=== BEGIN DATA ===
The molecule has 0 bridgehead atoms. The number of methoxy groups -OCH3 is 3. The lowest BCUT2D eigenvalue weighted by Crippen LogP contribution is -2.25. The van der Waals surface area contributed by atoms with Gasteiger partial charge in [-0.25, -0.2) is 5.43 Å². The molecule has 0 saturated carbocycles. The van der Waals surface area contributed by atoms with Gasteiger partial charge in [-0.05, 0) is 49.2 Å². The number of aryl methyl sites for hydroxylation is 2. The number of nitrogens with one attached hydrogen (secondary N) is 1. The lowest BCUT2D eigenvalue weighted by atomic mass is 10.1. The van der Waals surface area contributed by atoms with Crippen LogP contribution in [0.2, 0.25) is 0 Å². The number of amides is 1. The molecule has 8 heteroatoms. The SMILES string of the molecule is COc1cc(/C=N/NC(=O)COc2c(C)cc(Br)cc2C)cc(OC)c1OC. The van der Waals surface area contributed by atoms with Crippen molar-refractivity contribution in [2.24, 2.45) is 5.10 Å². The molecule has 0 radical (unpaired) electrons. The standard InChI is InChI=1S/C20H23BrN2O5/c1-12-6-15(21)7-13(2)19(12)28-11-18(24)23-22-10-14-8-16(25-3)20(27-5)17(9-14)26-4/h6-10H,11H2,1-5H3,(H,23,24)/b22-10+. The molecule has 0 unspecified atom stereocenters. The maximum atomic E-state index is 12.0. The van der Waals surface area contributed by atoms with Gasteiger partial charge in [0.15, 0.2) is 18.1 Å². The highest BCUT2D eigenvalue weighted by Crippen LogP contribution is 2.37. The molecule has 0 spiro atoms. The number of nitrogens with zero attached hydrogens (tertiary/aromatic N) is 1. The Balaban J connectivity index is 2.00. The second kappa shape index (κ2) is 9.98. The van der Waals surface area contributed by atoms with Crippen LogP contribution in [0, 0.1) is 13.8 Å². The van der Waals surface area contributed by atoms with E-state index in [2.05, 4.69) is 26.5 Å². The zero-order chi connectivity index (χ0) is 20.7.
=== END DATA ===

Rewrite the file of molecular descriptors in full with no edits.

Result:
The molecule has 0 bridgehead atoms. The number of methoxy groups -OCH3 is 3. The lowest BCUT2D eigenvalue weighted by Crippen LogP contribution is -2.25. The van der Waals surface area contributed by atoms with Gasteiger partial charge in [-0.25, -0.2) is 5.43 Å². The molecule has 0 saturated carbocycles. The van der Waals surface area contributed by atoms with Gasteiger partial charge in [-0.05, 0) is 49.2 Å². The number of aryl methyl sites for hydroxylation is 2. The number of nitrogens with one attached hydrogen (secondary N) is 1. The lowest BCUT2D eigenvalue weighted by atomic mass is 10.1. The van der Waals surface area contributed by atoms with Crippen LogP contribution in [0.2, 0.25) is 0 Å². The number of amides is 1. The molecule has 8 heteroatoms. The SMILES string of the molecule is COc1cc(/C=N/NC(=O)COc2c(C)cc(Br)cc2C)cc(OC)c1OC. The van der Waals surface area contributed by atoms with Crippen molar-refractivity contribution in [2.24, 2.45) is 5.10 Å². The molecule has 0 radical (unpaired) electrons. The standard InChI is InChI=1S/C20H23BrN2O5/c1-12-6-15(21)7-13(2)19(12)28-11-18(24)23-22-10-14-8-16(25-3)20(27-5)17(9-14)26-4/h6-10H,11H2,1-5H3,(H,23,24)/b22-10+. The molecule has 0 unspecified atom stereocenters. The maximum atomic E-state index is 12.0. The van der Waals surface area contributed by atoms with Gasteiger partial charge in [0.15, 0.2) is 18.1 Å². The highest BCUT2D eigenvalue weighted by Crippen LogP contribution is 2.37. The molecule has 0 spiro atoms. The number of nitrogens with zero attached hydrogens (tertiary/aromatic N) is 1. The Balaban J connectivity index is 2.00. The second kappa shape index (κ2) is 9.98. The van der Waals surface area contributed by atoms with Crippen LogP contribution in [0, 0.1) is 13.8 Å². The van der Waals surface area contributed by atoms with E-state index in [2.05, 4.69) is 26.5 Å². The zero-order chi connectivity index (χ0) is 20.7.